Is It Worth Bigger Bets To Get a Higher Slot Payback Percentage?

 Is It Worth Bigger Bets To Get a Higher Slot Payback Percentage?

Casinos everywhere put their highest payback percentages on their highest-denomination slot machines. The Mississippi Gaming Commission report for October—the most recent available as I write this—showed that in northern Mississippi on non-progressive machines, payback percentages included 91.1 percent on penny slots, 93.3 percent on nickels, 93.4 percent on quarters and 94.5 percent on dollars.

That’s normal enough. Casinos throughout the United States are willing to pay more to players that they can count on for higher base wagers.

Every year, I get emails from players wondering if they should look at playing higher-denomination games because of those percentage differences. I tell them to look at their risk.

A penny player CAN bet $3 or more, just like a dollar player betting the max on a three-reel game, but a large percentage stick to covering all the paylines at one coin per line.  Even at 20, 25, 40 or 50 lines, the penny player puts a lot less at risk than a dollar player.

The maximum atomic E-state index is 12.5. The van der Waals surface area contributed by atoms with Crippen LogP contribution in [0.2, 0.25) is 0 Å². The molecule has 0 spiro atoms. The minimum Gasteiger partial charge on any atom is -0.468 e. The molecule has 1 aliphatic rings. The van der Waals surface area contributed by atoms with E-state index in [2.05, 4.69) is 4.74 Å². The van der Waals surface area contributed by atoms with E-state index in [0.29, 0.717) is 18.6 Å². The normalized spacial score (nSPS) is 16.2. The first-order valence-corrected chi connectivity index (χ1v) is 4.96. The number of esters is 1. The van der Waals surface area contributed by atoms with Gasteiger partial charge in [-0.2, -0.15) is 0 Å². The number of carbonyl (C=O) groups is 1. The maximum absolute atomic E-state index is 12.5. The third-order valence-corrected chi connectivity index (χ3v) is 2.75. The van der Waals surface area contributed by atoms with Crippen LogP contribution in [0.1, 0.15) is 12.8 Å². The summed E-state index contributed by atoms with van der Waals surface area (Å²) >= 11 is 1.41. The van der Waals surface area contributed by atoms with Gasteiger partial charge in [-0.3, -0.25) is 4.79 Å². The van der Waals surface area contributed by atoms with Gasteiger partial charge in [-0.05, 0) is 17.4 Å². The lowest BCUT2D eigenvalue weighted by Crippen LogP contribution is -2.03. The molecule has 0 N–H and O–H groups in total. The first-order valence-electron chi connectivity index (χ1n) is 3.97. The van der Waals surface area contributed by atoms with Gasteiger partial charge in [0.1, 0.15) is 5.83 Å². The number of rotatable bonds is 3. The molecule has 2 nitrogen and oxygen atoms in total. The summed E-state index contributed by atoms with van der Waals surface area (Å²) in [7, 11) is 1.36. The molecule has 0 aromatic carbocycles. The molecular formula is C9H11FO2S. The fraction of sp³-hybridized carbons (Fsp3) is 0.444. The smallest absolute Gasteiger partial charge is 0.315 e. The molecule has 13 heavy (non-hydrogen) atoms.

At a moderate pace of 500 plays per hour, a penny player betting 50 cents a spin risks $250. The 91.1 percent return means an average hourly loss of $22.25. The dollar player betting a $3 max risks $1,500. A higher return, at 94.5 percent, still leaves a much larger hourly loss of $82.50. Even one-coin play on dollar games leaves a higher hourly loss than on penny games. Dividing the three-coin figure by three would put it at $27.50, but the actual average loss would be somewhat higher because less-than-max wagers on most three-reel games bring lower payback percentages.

Dollar players get a higher payback percentage and a better shot at a big jackpot than penny players, but it’s at the cost of higher average losses. Let the player beware.

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